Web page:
In existing methods [Farrell2015, Croci2015, Adler2016], a given nonlinear differential equation is discretized via traditional discretization techniques, e.g. the finite difference method (FDM) and finite element method (FEM), resulting in a nonlinear system of algebraic equations. The solutions of the system of algebraic equations provide numerical solutions to the original nonlinear differential equation. By multiplying different deflation terms to the nonlinear system of algebraic equations, existing methods are able to identify distinct solutions via solving the deflated system by Newton’s iteration. The number of algebraic equations derived by FDM is exactly the number of grid points; and the number of equations derived by FEM is exactly the number of trial functions in the Galerkin formulation.

Now we compare NND with existing deflation methods in [Farrell2015, Croci2015, Adler2016] in terms of the computational complexity under the assumption that the degrees of freedom of these methods are equal, i.e., the number of grid points or trial functions in existing methods is equal to the number of parameters in NND, which guarantees that these methods have almost the same accuracy to find a solution. Denote the degree of freedom of these methods by . Then by the above discussion, we have . Therefore, the total computational complexity in each iteration of NND is , where is usually chosen as a hyper-parameter much smaller than . In existing methods, the Jacobian matrix in each Newton’s iteration is a low-rank matrix plus a sparse matrix of size by . Typically, each iteration of Newton’s method requires solving a linear system of the Jacobian matrix, which usually requires FLOPS. If a good preconditioner exists or a sparse direct solver for inverting the Jacobian matrix exists, the operation count may be reduced. Consequently, the total complexity in each iteration of existing methods would be more expensive than NND depending on the performance of preconditioners.

4 Structure Probing Initialization

The initialization of parameters plays a critical role in training neural networks and has a significant impact on the ultimate performance. In the training of a general FNN, network parameters are usually randomly initialized using normal distributions with zero-mean. One popular technique is the Xavier initialization

[Glorot2010]: for each layer , the weight matrix is chosen randomly from a normal distribution with mean

and variance

; the bias vector

is initialized to be zero. As a variant of Xavier initialization, the He initialization [He2015] takes a slightly different variance for and for

. In general, FNNs initialized randomly have a smooth function configuration, and hence their Fourier transform coefficients decay quickly.

The least-squares optimization problem, either for regression problems or solving linear partial differential equations, with over-parameterized FNNs and random initialization admits global convergence by gradient descent with a linear convergence rate

[DBLP:journals/corr/abs-1806-07572, Du2018, Zhu2019, chen1, LuoYang2020]. However, the speed of convergence depends on the spectrum of the target function. The training of a randomly initialized DNN tends to first capture the low-frequency components of a target solution quickly. The high-frequency fitting error cannot be improved significantly until the low-frequency error has been eliminated, which is referred to as F-principle [Xu2019]. Related works on the learning behavior of DNNs in the frequency domain is further investigated in [DBLP:journals/corr/abs-1906-09235, DBLP:journals/corr/abs-1905-07777, DBLP:journals/corr/abs-1905-10264, cao2020towards]. In the case of nonlinear differential equations where multiple solutions exist, these theoretical works imply that deep learning-based solvers converge to solutions in the low-frequency domain unless the DNN is initialized near a solution with high-frequency components.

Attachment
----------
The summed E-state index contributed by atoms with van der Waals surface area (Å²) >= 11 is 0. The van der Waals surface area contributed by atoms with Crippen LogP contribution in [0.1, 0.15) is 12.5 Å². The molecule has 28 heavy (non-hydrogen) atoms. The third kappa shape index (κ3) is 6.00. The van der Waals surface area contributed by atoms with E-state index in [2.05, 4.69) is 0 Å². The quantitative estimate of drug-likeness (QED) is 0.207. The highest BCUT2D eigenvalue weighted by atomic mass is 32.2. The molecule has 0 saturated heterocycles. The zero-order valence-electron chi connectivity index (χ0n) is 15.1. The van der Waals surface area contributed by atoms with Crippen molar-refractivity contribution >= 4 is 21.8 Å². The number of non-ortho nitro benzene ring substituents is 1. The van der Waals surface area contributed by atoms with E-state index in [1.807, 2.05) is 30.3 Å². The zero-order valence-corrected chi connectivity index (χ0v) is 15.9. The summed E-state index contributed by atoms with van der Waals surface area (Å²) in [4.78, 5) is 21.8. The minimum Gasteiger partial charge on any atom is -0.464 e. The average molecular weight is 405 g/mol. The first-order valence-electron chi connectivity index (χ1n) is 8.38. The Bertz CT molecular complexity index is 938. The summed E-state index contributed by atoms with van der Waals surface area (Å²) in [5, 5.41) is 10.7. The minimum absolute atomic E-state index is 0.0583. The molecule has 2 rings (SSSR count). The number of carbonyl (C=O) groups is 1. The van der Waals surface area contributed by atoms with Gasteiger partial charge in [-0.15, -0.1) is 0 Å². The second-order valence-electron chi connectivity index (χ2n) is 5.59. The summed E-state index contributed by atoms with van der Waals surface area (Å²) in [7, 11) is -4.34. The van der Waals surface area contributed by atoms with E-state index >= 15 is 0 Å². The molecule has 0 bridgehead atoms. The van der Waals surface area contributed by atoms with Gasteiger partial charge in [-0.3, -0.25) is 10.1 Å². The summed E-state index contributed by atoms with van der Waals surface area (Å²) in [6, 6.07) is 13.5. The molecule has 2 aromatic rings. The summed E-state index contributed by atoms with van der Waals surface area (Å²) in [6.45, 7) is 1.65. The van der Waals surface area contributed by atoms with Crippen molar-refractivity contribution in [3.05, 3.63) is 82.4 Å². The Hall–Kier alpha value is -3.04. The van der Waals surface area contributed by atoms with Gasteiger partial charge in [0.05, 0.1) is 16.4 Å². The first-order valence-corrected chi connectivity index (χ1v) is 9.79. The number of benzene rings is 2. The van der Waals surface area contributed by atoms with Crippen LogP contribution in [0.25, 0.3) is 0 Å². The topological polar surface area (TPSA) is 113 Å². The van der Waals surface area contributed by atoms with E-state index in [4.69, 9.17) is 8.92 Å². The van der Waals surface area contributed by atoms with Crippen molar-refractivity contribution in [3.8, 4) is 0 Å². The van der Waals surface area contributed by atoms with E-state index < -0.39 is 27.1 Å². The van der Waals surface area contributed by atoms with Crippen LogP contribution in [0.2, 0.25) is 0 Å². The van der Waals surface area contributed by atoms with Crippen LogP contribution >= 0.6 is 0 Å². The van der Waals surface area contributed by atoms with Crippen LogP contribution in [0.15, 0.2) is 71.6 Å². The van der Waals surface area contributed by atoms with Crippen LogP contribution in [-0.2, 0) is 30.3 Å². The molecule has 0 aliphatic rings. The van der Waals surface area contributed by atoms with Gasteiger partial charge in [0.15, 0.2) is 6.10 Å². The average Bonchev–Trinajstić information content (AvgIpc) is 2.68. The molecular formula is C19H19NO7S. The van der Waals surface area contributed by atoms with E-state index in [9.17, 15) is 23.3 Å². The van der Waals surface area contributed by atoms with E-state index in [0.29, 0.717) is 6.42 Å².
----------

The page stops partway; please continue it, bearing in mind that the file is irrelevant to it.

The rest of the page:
The discussion just above motivates us to propose the structure probing initialization that helps the training converge to multiple structured solutions. The structure probing initialization incorporates desired structures in the initialization and training of DNNs. For example, to obtain oscillatory solutions of a differential equation, we initialize the DNN with high-frequency components for the purpose of making the initialization closer to the desired oscillatory solution. During the optimization process, the magnitudes of these high-frequency components will be optimized to fit the desired solution. One choice to probe an oscillatory solution is to take a linear combination of structure probing functions with various frequencies, e.g., with randomly selected. Then the following network with a set of random parameters can serve as an oscillatory initial guess:

(16)

where is trainable after initialization. In the initialization,

can be set as random numbers or manually determined hyper-parameters with large magnitudes. Instead of planewaves, radial basis functions are also a popular structure in the solution of differential equations. In this case, we can choose

for example. The idea of structure probing initialization is not limited to the above two types of structures and is application dependent.

The above paragraph has sketched out the main idea of the structure probing initialization. Now we are ready to discuss its special cases when we need to make the structure probing network in (16) satisfy the boundary condition in the BVP (1), which is important for the convergence of deep learning-based solvers as discussed in Section 2.3. For this purpose, we first construct a special network such that by the approaches described in Section 2.3. Next, the structured probing functions are specifically chosen to satisfy for each . As an example, let us take the one-dimensional mixed boundary condition on :